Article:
Survey: search engine habits of US internet users
A new study into the internet usage habits of US users has found that just a third of internet searchers said they ``couldn't live without search engines'' and 17 percent said they wouldn't care if they suddenly lost access to search tools from companies such as Google, Microsoft, Yahoo and Ask Jeeves.
SiliconValley.com reports (24 Jan.) that the study found that although internet search engines have become fixtures in daily lives, most searchers say they could revert to other ways of finding information if they had to.
The online news service of The Mercury News reports the findings of a study by the Pew Internet and American Life Project, which surveyed 2,200 adults in late spring 2004 in the US about how they used search engines.
Overall, the vast majority of internet users surveyed -- 87 percent -- said they were happy with the results they got from search engines. But, reportedly many were also naive about how search engines worked and the difference between unpaid search results and those paid for by advertisers.
The news service says all the major search-engine companies make money by running small text ads adjacent to their unpaid search results. The unpaid results are typically ranked by popularity and relevance to what the user is looking for. The paid results also are matched closely with search queries, but placement is based on advertising fees and how often users click on the ads.
About a third of those who had used a search engine -- or 38 percent -- realised that there are two kinds of search results, paid and unpaid. And just one in six searchers said they could distinguish between the two.
The survey also unearthed mixed views about privacy and the practice of search engines tracking their users' search habits. Google, for one, uses digital cookies to collect anonymous information about its users, and according to the saurvey some 55 percent of internet searchers disapproved of such tracking.
SV.com rerporte, however, that half of those who disapproved of the tracking said they would change their minds if search engines were more forthcoming about their practices.
About 21 percent of internet searchers said they would stop using a particular search engine if they realised their searches were being tracked.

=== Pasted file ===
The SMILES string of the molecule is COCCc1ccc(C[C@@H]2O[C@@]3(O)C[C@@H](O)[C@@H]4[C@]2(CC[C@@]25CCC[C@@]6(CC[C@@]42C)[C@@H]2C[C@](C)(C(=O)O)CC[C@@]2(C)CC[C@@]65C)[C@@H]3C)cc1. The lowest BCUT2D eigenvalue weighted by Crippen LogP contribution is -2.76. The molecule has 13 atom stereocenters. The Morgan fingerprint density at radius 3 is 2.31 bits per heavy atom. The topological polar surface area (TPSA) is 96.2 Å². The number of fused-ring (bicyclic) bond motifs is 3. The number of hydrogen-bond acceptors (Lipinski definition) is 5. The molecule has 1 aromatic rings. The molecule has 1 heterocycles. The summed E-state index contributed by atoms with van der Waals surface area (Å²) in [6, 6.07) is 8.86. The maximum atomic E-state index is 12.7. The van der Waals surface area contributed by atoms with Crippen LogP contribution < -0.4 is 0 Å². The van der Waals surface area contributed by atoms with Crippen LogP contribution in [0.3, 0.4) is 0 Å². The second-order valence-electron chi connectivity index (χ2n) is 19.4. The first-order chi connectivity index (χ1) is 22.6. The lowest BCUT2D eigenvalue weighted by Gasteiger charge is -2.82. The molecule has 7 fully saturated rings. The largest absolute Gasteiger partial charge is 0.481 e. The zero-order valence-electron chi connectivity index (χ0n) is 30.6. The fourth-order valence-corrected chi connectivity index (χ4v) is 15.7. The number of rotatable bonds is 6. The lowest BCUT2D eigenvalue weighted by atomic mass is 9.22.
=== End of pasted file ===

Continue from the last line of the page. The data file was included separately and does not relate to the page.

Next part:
The European court swept aside Microsoft's objections yesterday and ordered it to offer a version of its Windows operating system without its software for playing digital music and movies on personal computers.
Spotty shortages abound for Apple Computer's wildly popular iPod digital music players amid Wall Street expectations for a doubling in sales of the devices in the holiday quarter, according to analysts, reports the New York Times/Reuters (23 Dec.).
A European Union court has ruled that Microsoft must immediately divulge trade secrets to competitors and produce a version of the Windows operating system stripped of the program that plays music and video, reports The New York Times/AP (22 Dec.).
ConnXion Limited (ASX: CXN) has announced that its Initial Public Offer of 18 million shares to raise $3,600,000 has closed fully subscribed. CXN is a provider of electronic document production and delivery solutions, involving the delivery of business documents across multiple delivery channels including email, fax, SMS and post.
Telstra's one-time ambitious plans to become a global carrier look to have been abandoned with the announcement yesterday that its Hong Kong based joint venture with PCCW, Reach, will not sell services to third parties other than the customers of the two joint venture partners.
McAfee antivirus technology is the casualty of a switch by Microsoft to Trend Micro's for its free internet e-mail service MSN Hotmail. As reported in The Beer Files, under the agreement announced by Trend Micro, it will provide anti-virus technology to some 187 million Hotmail accounts worldwide. McAfee's technology was used to scan Hotmail's attachments and e-mails, and no reason was given for the change.
Research In Motion, the maker of the BlackBerry e-mail pager, has announced surging sales and profits as it enlisted cellphone service providers in Europe and Asia to offer its products, according to a report from The New York Times/Bloomberg.
Worldwide semiconductor sales rose a projected 23 percent this year, less than forecast, as builders of personal computers and mobile phones faced gluts in inventory, the market research firm Gartner reported yesterday. The New York Times/Bloomberg report (22 Dec.) that Gartner has put sales at $218 billion. Gartner forecast in August that chip sales would post a 27 percent rise, to $226 billion, but said in the latest report that orders had experienced a "sudden downtown."